I wont’ lie, the coffee enthusiast in me really wants to bash these Dairy-Free Vanilla Latte Macchiatos. The fact is, they’re really delicious. So much so that I find myself craving them every now and then.
You see, personally, I drink my coffee black. No exceptions.
My wife, Catalina, on the other hand claims that she CANNOT drink coffee unless it has some sort of milk in there. Up until two years ago, she was pouring about a gallon of dairy in her coffee per week.
It took me the better part of about 4 years to wean her off of dairy and get her onto dairy-free options such as different types of nut milks (almond, cashew, coconut, etc). Believe me, it was a hard-fought battle but in the end she came around to see the harmful side effects dairy was having on her body.
Things like headaches, inflammation, constantly getting sick and taking weeks to recover from a common cold, were all minimized after she quit dairy. This, of course, came in tandem with a more thoughtful approach to food in general and cutting back on sugar, wheat, legumes, and alcohol.
Her go-to cup of morning brew these days is much different than it used to be because of the new addition to our family. While Catalina was pregnant with Sofia she cut back from about 3 very large cups of coffee a day to only one and it was about a half-cup at that. The rest of the cup was, of course, filled with almond milk.
I’ve been whipping up this dairy-free latte macchiato for her on the weekends as a special treat and somewhere along the way I found myself enjoying one or two as well.
What Makes this a Dairy-Free Vanilla Latte Macchiato?
First and foremost, the exclusion of dairy and the inclusion of vanilla.
Other than that, as far as I am aware, this is technically a latte macchiato because of the milk to espresso ratio as well as the fact that I pour the espresso overtop of the milk and thus create a layered beverage. If, on the other hand, I was to pour the milk overtop of the espresso, that would make it a latte. On the other, other hand, if I was to pour only a little steamed milk over the espresso it would be a macchiato (also called cortado).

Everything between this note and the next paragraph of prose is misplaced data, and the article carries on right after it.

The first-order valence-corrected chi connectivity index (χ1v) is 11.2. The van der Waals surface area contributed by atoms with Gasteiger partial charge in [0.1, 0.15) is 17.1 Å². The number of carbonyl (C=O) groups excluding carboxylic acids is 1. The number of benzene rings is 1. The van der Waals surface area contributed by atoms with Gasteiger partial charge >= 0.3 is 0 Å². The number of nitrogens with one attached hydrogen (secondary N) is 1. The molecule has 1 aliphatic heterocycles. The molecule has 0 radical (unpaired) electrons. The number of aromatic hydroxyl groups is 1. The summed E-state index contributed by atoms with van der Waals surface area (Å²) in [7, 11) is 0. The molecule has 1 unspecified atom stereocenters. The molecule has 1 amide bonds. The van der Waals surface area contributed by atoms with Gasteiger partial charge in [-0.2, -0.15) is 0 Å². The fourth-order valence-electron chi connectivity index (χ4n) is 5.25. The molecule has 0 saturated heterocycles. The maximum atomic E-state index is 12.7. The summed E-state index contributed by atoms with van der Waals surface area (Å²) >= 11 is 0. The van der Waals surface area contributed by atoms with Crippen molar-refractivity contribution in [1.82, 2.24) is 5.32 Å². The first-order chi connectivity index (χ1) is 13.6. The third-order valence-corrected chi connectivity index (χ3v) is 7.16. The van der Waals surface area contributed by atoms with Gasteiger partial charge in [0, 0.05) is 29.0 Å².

I have had my Nespresso Pixie for years and it’s still a very much beloved piece of kit. It doesn’t take up much counter space at all, pumps out a decent espresso, is easy to maintain and requires very little cleanup. The pods are fully recyclable and Nespresso has simplified the process by issuing pre-posted bags that you can simply drop in the mailbox with all your used pods. It’s a closed-loop, eco-friendly system. I know, sounds like an advertisement but I assure you, it isn’t.
If you don’t have an espresso machine of any kind, you can make a cup of stovetop espresso using a Bialetti Moka. Of course, you could also just make a regular cup of coffee if that’s all you have.
As for the milk frothing, this dairy-free vanilla latte macchiato tastes best when you “steam” the “milk”. Come to think of it, I’m not sure it can technically be called a latte or macchiato unless the milk is steamed.
I own the original Nespresso Aerrocino, which is a fine device and works wonders. The newer version is essentially the same but with a design revamp. My milk frother is currently on loan with my parents for the time being so I had to devise a different method for steaming the milk (in this case almond milk).
To do so, I simply heat the almond milk in a small sauce pan over medium-low heat until it starts to steam. Then I use a bamboo whisk to continuously whisk the milk until it develops a layer of froth on the surface.
Another trick is to steam the milk in a sauce pan, transfer it to a clean French press and agitate the milk with the plunger until it froths. This will introduce much more air into the milk than a whisk alone.
The vanilla flavour in the latte macchiato is introduced first and foremost by the dried vanilla beans I use. These were sent to me from Bulletproof a while ago. It seems they’ve discontinued the product, which is a shame because it’s a great pantry addition. The second layer of vanilla comes from the vanilla-flavoured Nespresso pods.
You don’t have to sweeten this beverage if you don’t want to. That choice is obviously yours to make. However, if you do want to sweeten it I find that a touch of agave syrup works wonders. I add it directly to the saucepan along with the milk as it heats up. That way it easily dissolves into the drink.
If agave is unavailable, you can use honey or maple syrup. All options are delicious and will impart different flavours. I find agave to be more neutral, which is nice because it doesn’t overpower the vanilla flavours.
These Dairy-Free Vanilla Latte Macchiatos are easy to make and delicious. Even the coffee snob in me enjoys them, albeit reluctantly.
- 250 ml almond milk
- 2 long shot vanilla Nespresso
- 1/8 tsp dried vanilla bean – substitute vanilla extract
- 1 tbsp agave syrup – substitute maple syrup or honey
- Add almond milk, vanilla bean and agave syrup to a small sauce pan. Heat over medium-low until the milk starts to steam. Use a bamboo whisk or balloon whisk to beat the milk until it froths. Pour milk into individual mugs.
- Pour espresso overtop of milk to create a latte macchiato.
- Serve immediately.